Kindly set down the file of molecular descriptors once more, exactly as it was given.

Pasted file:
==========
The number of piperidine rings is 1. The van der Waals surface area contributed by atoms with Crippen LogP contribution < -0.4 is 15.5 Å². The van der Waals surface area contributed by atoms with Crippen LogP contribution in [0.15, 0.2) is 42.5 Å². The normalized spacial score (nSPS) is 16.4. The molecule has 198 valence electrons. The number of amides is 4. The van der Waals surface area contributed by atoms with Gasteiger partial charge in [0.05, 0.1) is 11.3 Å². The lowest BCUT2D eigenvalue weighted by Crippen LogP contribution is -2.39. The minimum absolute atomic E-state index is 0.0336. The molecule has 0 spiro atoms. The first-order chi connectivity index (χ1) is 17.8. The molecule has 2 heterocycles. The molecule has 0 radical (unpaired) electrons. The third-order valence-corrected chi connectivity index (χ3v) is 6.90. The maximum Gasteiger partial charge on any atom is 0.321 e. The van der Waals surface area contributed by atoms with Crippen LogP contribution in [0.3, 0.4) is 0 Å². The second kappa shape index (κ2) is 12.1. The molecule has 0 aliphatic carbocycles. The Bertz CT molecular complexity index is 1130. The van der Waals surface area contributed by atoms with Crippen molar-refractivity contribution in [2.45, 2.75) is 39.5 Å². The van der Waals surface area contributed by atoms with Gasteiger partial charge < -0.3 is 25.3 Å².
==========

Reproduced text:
The number of piperidine rings is 1. The van der Waals surface area contributed by atoms with Crippen LogP contribution < -0.4 is 15.5 Å². The van der Waals surface area contributed by atoms with Crippen LogP contribution in [0.15, 0.2) is 42.5 Å². The normalized spacial score (nSPS) is 16.4. The molecule has 198 valence electrons. The number of amides is 4. The van der Waals surface area contributed by atoms with Gasteiger partial charge in [0.05, 0.1) is 11.3 Å². The lowest BCUT2D eigenvalue weighted by Crippen LogP contribution is -2.39. The minimum absolute atomic E-state index is 0.0336. The molecule has 0 spiro atoms. The first-order chi connectivity index (χ1) is 17.8. The molecule has 2 heterocycles. The molecule has 0 radical (unpaired) electrons. The third-order valence-corrected chi connectivity index (χ3v) is 6.90. The maximum Gasteiger partial charge on any atom is 0.321 e. The van der Waals surface area contributed by atoms with Crippen LogP contribution in [0.3, 0.4) is 0 Å². The second kappa shape index (κ2) is 12.1. The molecule has 0 aliphatic carbocycles. The Bertz CT molecular complexity index is 1130. The van der Waals surface area contributed by atoms with Crippen molar-refractivity contribution in [2.45, 2.75) is 39.5 Å². The van der Waals surface area contributed by atoms with Gasteiger partial charge < -0.3 is 25.3 Å².